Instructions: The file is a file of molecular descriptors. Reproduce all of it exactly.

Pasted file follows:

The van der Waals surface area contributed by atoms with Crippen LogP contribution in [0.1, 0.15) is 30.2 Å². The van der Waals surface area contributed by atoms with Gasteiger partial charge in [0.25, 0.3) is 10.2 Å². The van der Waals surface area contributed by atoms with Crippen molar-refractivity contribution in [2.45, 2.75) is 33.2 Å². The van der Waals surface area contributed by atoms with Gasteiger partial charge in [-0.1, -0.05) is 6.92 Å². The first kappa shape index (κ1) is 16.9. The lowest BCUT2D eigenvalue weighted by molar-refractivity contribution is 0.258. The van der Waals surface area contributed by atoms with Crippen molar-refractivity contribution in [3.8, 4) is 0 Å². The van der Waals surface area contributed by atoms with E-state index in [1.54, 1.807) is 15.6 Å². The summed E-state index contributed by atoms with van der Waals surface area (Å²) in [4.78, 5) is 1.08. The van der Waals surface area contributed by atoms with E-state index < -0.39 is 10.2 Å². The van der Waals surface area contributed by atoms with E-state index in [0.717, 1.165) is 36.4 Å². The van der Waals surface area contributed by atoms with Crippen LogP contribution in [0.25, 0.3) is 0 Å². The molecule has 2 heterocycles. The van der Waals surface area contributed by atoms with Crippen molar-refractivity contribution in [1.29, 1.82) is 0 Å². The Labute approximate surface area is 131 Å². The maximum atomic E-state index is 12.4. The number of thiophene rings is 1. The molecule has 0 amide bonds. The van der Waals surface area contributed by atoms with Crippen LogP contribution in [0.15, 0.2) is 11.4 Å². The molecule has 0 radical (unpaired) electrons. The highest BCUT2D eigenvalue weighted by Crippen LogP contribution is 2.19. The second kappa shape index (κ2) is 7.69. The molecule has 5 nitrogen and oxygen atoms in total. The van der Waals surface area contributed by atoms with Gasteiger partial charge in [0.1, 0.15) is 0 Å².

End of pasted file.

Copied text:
The van der Waals surface area contributed by atoms with Crippen LogP contribution in [0.1, 0.15) is 30.2 Å². The van der Waals surface area contributed by atoms with Gasteiger partial charge in [0.25, 0.3) is 10.2 Å². The van der Waals surface area contributed by atoms with Crippen molar-refractivity contribution in [2.45, 2.75) is 33.2 Å². The van der Waals surface area contributed by atoms with Gasteiger partial charge in [-0.1, -0.05) is 6.92 Å². The first kappa shape index (κ1) is 16.9. The lowest BCUT2D eigenvalue weighted by molar-refractivity contribution is 0.258. The van der Waals surface area contributed by atoms with Crippen molar-refractivity contribution in [3.8, 4) is 0 Å². The van der Waals surface area contributed by atoms with E-state index in [1.54, 1.807) is 15.6 Å². The summed E-state index contributed by atoms with van der Waals surface area (Å²) in [4.78, 5) is 1.08. The van der Waals surface area contributed by atoms with E-state index < -0.39 is 10.2 Å². The van der Waals surface area contributed by atoms with E-state index in [0.717, 1.165) is 36.4 Å². The van der Waals surface area contributed by atoms with Crippen LogP contribution in [0.25, 0.3) is 0 Å². The molecule has 2 heterocycles. The van der Waals surface area contributed by atoms with Crippen molar-refractivity contribution in [1.29, 1.82) is 0 Å². The Labute approximate surface area is 131 Å². The maximum atomic E-state index is 12.4. The number of thiophene rings is 1. The molecule has 0 amide bonds. The van der Waals surface area contributed by atoms with Crippen LogP contribution in [0.15, 0.2) is 11.4 Å². The molecule has 0 radical (unpaired) electrons. The highest BCUT2D eigenvalue weighted by Crippen LogP contribution is 2.19. The second kappa shape index (κ2) is 7.69. The molecule has 5 nitrogen and oxygen atoms in total. The van der Waals surface area contributed by atoms with Gasteiger partial charge in [0.1, 0.15) is 0 Å².